Kit lenses are, despite their shortcomings, excellent lenses with amazing capabilities if used well. If you think that you’ve outgrown this lens (I haven’t yet myself and still use it on occasions!), don’t buy another zoom yet. Instead, consider investing in prime lenses. 50mm, 85mm, 35mm, or pretty much any focal length.

Seriously, with a prime and a standard zoom, you’re all set for 95% of the potential photographic tasks out there. The rest is up to you.

Remember: it’s the photographer who makes the picture, not the camera!

About the author: Wei Xi Luo is a photographer based in Montreal, Quebec. He is the blogger behind Photograph IO. This article originally appeared here.

  • Jason Yuen

    Just for my 2 cents, I went to Banff for the July 1 Canada Day weekend and also went to Moraine Lake. Here is a photo I took. Feel free to compare this with the one above.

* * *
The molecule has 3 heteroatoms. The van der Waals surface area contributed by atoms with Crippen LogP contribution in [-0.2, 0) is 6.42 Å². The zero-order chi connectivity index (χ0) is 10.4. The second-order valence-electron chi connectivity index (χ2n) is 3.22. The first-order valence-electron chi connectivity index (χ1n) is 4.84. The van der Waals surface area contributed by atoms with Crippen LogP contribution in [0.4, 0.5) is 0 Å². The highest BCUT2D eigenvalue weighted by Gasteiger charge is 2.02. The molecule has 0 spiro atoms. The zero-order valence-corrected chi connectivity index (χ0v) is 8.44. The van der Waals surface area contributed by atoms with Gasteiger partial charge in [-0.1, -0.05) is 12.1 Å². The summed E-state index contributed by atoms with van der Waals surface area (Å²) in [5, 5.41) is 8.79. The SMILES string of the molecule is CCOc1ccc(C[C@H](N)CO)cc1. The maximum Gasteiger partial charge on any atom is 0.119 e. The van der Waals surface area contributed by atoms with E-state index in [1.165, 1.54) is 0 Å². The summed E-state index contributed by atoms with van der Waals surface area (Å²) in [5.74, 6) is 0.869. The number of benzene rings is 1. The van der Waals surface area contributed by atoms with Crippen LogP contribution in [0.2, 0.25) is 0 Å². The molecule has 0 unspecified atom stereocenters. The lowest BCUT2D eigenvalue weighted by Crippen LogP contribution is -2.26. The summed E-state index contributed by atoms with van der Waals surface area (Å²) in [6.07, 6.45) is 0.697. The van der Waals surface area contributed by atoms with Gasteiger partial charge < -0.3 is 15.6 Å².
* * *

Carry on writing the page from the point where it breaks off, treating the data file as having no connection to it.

Sony A7
    Leica 21mm Elmarit F2.8 ASPH.

  • Alex Tardif

    Ohhhh 21mm Elmarit! Excellent shot!

  • M_A

    Why are critical posts removed? This article is wrong in so many aspects, it simply does not live up to this site’s standard.

  • Sebastián Cristóbal Henríquez

    a word of detail lost between a 18-55mm to 50mm nikon

  • Zamfirescu Vladimir-Alexandru

    At some point, good enough just won’t cut it. QED.

  • Pickle

    Oh boy! Another “It’s not the gear, it’s the photographer” post!

  • pgb0517

    Seems like a pretty decent analysis to me. Most people just put their photos on Facebook anyway.

  • whoopn

    This one looks MUCH better.
    If you want to go shoot things with a kit lens Wei then go ahead. For those who really want the best photos we’ll invest in good lenses. Is the kit lens ok? Yeah its ok and that’s about where comparisons should stop.

    Now if you’re new to photography, learn the camera and the skills first then get some better equipment.